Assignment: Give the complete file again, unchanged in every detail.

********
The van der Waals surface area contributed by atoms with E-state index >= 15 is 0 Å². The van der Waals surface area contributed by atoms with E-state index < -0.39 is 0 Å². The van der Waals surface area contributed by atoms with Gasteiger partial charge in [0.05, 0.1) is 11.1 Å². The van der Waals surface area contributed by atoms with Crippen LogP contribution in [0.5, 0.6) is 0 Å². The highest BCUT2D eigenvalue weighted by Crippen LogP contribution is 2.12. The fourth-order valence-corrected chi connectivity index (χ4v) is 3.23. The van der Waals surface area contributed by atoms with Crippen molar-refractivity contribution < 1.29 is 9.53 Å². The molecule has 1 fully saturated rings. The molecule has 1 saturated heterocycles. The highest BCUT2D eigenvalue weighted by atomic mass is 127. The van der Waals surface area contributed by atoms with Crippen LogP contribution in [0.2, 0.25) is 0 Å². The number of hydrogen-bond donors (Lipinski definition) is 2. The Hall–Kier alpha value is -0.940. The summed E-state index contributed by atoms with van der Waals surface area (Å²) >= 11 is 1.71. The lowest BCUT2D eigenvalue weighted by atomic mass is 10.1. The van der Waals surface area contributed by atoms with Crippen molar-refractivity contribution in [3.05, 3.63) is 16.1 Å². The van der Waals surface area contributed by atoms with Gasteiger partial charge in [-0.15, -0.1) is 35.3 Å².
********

The van der Waals surface area contributed by atoms with E-state index >= 15 is 0 Å². The van der Waals surface area contributed by atoms with E-state index < -0.39 is 0 Å². The van der Waals surface area contributed by atoms with Gasteiger partial charge in [0.05, 0.1) is 11.1 Å². The van der Waals surface area contributed by atoms with Crippen LogP contribution in [0.5, 0.6) is 0 Å². The highest BCUT2D eigenvalue weighted by Crippen LogP contribution is 2.12. The fourth-order valence-corrected chi connectivity index (χ4v) is 3.23. The van der Waals surface area contributed by atoms with Crippen molar-refractivity contribution < 1.29 is 9.53 Å². The molecule has 1 fully saturated rings. The molecule has 1 saturated heterocycles. The highest BCUT2D eigenvalue weighted by atomic mass is 127. The van der Waals surface area contributed by atoms with Crippen LogP contribution in [0.2, 0.25) is 0 Å². The number of hydrogen-bond donors (Lipinski definition) is 2. The Hall–Kier alpha value is -0.940. The summed E-state index contributed by atoms with van der Waals surface area (Å²) >= 11 is 1.71. The lowest BCUT2D eigenvalue weighted by atomic mass is 10.1. The van der Waals surface area contributed by atoms with Crippen molar-refractivity contribution in [3.05, 3.63) is 16.1 Å². The van der Waals surface area contributed by atoms with Gasteiger partial charge in [-0.15, -0.1) is 35.3 Å².